I realize it's hard for me to really talk about "Shutter Island" without giving away what it's all really about, but I admire it in a way I don't think most people are giving it credit for. It's not about tricking us, creeping us out, or paying homage to Val Lewton. It's about giving a different treatise to what Val Lewton and his ilk were going after. Many of Scorsese's films have ventured back into different eras of culture and of filmmaking (sometimes in an overlapping way) not to necessarily reach any greater truth, but to apply what he wants to discuss to what he admires. Ditto "Shutter Island."

It has all the penchants of a great Scorsese film - the aforementioned editing, the elaborate screenplay that is about so much and yet nothing at all, tremendous acting, a musical score ripped from a dozen sources and yet all sounding of a piece, a larger commentary on culture. Yet this time he's daring to go into psychology, a move he hasn't really made since Cape Fear or King of Comedy. It's a movie about trauma, and more specifically the trauma America faced at the end of World War II.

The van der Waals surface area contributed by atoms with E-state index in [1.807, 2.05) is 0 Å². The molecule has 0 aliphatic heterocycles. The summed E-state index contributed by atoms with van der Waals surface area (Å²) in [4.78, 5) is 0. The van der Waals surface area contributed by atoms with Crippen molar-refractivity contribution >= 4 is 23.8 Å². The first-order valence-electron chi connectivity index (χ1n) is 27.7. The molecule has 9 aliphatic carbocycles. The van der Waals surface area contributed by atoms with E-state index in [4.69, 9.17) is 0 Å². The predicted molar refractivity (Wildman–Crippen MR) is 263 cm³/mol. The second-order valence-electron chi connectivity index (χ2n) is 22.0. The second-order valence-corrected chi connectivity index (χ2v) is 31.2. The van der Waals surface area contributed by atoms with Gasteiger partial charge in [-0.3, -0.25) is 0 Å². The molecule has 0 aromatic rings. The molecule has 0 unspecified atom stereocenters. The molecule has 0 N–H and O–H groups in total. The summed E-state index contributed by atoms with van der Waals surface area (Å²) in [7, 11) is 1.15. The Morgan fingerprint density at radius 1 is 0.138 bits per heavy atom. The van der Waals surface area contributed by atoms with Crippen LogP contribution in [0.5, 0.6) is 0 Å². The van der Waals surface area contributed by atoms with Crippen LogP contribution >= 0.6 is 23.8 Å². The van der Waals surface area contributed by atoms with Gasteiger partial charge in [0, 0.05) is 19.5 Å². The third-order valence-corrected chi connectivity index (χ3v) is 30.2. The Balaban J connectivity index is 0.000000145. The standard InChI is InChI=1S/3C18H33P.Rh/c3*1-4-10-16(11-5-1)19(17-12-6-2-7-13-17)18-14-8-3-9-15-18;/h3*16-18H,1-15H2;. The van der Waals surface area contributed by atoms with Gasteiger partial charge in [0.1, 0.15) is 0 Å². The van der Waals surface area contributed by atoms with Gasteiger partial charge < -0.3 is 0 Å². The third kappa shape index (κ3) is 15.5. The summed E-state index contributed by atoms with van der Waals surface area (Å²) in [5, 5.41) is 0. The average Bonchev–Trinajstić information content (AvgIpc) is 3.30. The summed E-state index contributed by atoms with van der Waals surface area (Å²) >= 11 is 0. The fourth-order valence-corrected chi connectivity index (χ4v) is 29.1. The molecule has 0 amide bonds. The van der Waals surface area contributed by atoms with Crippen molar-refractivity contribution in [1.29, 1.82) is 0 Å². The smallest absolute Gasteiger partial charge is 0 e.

All the historical/cultural references aren't just a passing thing; Shutter Island is implicitly about the break we faced when we learned about the Holocaust, the depths we took to create unity as a nation even as we suffered from Communist paranoia. Yes, Teddy's hallucinatory condition is one of America, a nation trying to overcome its broader implications in violent acts even as it wants to believe it can do good. By doing that good, finding that woman, we can "restore ourselves."

"Shutter Island" is a great film, and one worthy of discussion not only for its technical marvel, and especially not because it has a neat trick ending. That ending says something deeper about America in the 1950s, and to what end Scorsese wants to create that conversation is something to be talked about over coffee. I can't say I've figured it out myself, but I'll concede he caught me under a conspiratory spell.